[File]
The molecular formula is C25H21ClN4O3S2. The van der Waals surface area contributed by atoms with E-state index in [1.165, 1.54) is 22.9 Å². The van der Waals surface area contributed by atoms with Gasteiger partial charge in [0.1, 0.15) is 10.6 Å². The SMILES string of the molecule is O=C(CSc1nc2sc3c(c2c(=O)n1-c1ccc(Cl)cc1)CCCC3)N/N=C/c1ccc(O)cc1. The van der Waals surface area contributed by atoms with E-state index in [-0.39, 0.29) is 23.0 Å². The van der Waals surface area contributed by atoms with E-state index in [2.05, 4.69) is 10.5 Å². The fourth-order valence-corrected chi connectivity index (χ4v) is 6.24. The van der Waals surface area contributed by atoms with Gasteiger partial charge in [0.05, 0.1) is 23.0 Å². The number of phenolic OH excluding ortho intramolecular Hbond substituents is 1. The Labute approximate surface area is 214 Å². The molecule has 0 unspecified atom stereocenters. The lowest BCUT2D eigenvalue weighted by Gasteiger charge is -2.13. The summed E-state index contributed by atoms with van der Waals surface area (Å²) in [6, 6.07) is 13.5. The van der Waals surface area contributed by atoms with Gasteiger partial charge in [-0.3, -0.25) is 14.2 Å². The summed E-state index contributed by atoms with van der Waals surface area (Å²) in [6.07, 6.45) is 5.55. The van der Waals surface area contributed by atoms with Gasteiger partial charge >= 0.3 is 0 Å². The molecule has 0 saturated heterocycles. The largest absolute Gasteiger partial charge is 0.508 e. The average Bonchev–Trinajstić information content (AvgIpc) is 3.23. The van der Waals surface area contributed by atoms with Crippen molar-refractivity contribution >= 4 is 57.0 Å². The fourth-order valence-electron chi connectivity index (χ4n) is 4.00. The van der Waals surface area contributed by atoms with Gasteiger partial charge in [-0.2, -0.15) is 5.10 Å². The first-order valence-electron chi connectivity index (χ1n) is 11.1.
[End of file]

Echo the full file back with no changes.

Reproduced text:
The molecular formula is C25H21ClN4O3S2. The van der Waals surface area contributed by atoms with E-state index in [1.165, 1.54) is 22.9 Å². The van der Waals surface area contributed by atoms with Gasteiger partial charge in [0.1, 0.15) is 10.6 Å². The SMILES string of the molecule is O=C(CSc1nc2sc3c(c2c(=O)n1-c1ccc(Cl)cc1)CCCC3)N/N=C/c1ccc(O)cc1. The van der Waals surface area contributed by atoms with E-state index in [-0.39, 0.29) is 23.0 Å². The van der Waals surface area contributed by atoms with E-state index in [2.05, 4.69) is 10.5 Å². The fourth-order valence-corrected chi connectivity index (χ4v) is 6.24. The van der Waals surface area contributed by atoms with Gasteiger partial charge in [0.05, 0.1) is 23.0 Å². The number of phenolic OH excluding ortho intramolecular Hbond substituents is 1. The Labute approximate surface area is 214 Å². The molecule has 0 unspecified atom stereocenters. The lowest BCUT2D eigenvalue weighted by Gasteiger charge is -2.13. The summed E-state index contributed by atoms with van der Waals surface area (Å²) in [6, 6.07) is 13.5. The van der Waals surface area contributed by atoms with Gasteiger partial charge in [-0.3, -0.25) is 14.2 Å². The summed E-state index contributed by atoms with van der Waals surface area (Å²) in [6.07, 6.45) is 5.55. The van der Waals surface area contributed by atoms with Gasteiger partial charge >= 0.3 is 0 Å². The molecule has 0 saturated heterocycles. The largest absolute Gasteiger partial charge is 0.508 e. The average Bonchev–Trinajstić information content (AvgIpc) is 3.23. The van der Waals surface area contributed by atoms with Crippen molar-refractivity contribution >= 4 is 57.0 Å². The fourth-order valence-electron chi connectivity index (χ4n) is 4.00. The van der Waals surface area contributed by atoms with Gasteiger partial charge in [-0.2, -0.15) is 5.10 Å². The first-order valence-electron chi connectivity index (χ1n) is 11.1.